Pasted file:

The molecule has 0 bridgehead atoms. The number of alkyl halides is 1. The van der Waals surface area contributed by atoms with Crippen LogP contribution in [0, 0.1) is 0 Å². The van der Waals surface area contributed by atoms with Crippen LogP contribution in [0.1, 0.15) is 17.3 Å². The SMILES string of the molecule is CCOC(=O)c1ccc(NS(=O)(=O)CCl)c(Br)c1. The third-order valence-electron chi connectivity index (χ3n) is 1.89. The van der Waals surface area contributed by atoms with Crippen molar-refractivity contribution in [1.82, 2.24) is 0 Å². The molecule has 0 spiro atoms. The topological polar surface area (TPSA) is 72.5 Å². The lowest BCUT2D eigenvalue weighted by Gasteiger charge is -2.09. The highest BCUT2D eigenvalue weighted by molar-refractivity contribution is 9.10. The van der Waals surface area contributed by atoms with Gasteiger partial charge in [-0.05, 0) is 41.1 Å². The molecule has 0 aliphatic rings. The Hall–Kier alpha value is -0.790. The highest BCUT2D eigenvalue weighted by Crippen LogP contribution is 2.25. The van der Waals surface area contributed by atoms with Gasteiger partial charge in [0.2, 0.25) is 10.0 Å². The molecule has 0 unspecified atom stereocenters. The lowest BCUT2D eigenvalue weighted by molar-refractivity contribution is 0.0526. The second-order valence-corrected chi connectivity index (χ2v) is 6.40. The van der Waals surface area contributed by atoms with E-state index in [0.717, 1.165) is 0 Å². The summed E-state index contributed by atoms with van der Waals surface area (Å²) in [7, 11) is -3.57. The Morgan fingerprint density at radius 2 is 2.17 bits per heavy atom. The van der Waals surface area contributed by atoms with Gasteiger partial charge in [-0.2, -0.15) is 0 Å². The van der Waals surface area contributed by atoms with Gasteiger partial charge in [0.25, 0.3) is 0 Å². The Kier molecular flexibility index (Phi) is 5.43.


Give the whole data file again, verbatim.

The molecule has 0 bridgehead atoms. The number of alkyl halides is 1. The van der Waals surface area contributed by atoms with Crippen LogP contribution in [0, 0.1) is 0 Å². The van der Waals surface area contributed by atoms with Crippen LogP contribution in [0.1, 0.15) is 17.3 Å². The SMILES string of the molecule is CCOC(=O)c1ccc(NS(=O)(=O)CCl)c(Br)c1. The third-order valence-electron chi connectivity index (χ3n) is 1.89. The van der Waals surface area contributed by atoms with Crippen molar-refractivity contribution in [1.82, 2.24) is 0 Å². The molecule has 0 spiro atoms. The topological polar surface area (TPSA) is 72.5 Å². The lowest BCUT2D eigenvalue weighted by Gasteiger charge is -2.09. The highest BCUT2D eigenvalue weighted by molar-refractivity contribution is 9.10. The van der Waals surface area contributed by atoms with Gasteiger partial charge in [-0.05, 0) is 41.1 Å². The molecule has 0 aliphatic rings. The Hall–Kier alpha value is -0.790. The highest BCUT2D eigenvalue weighted by Crippen LogP contribution is 2.25. The van der Waals surface area contributed by atoms with Gasteiger partial charge in [0.2, 0.25) is 10.0 Å². The molecule has 0 unspecified atom stereocenters. The lowest BCUT2D eigenvalue weighted by molar-refractivity contribution is 0.0526. The second-order valence-corrected chi connectivity index (χ2v) is 6.40. The van der Waals surface area contributed by atoms with E-state index in [0.717, 1.165) is 0 Å². The summed E-state index contributed by atoms with van der Waals surface area (Å²) in [7, 11) is -3.57. The Morgan fingerprint density at radius 2 is 2.17 bits per heavy atom. The van der Waals surface area contributed by atoms with Gasteiger partial charge in [-0.2, -0.15) is 0 Å². The van der Waals surface area contributed by atoms with Gasteiger partial charge in [0.25, 0.3) is 0 Å². The Kier molecular flexibility index (Phi) is 5.43.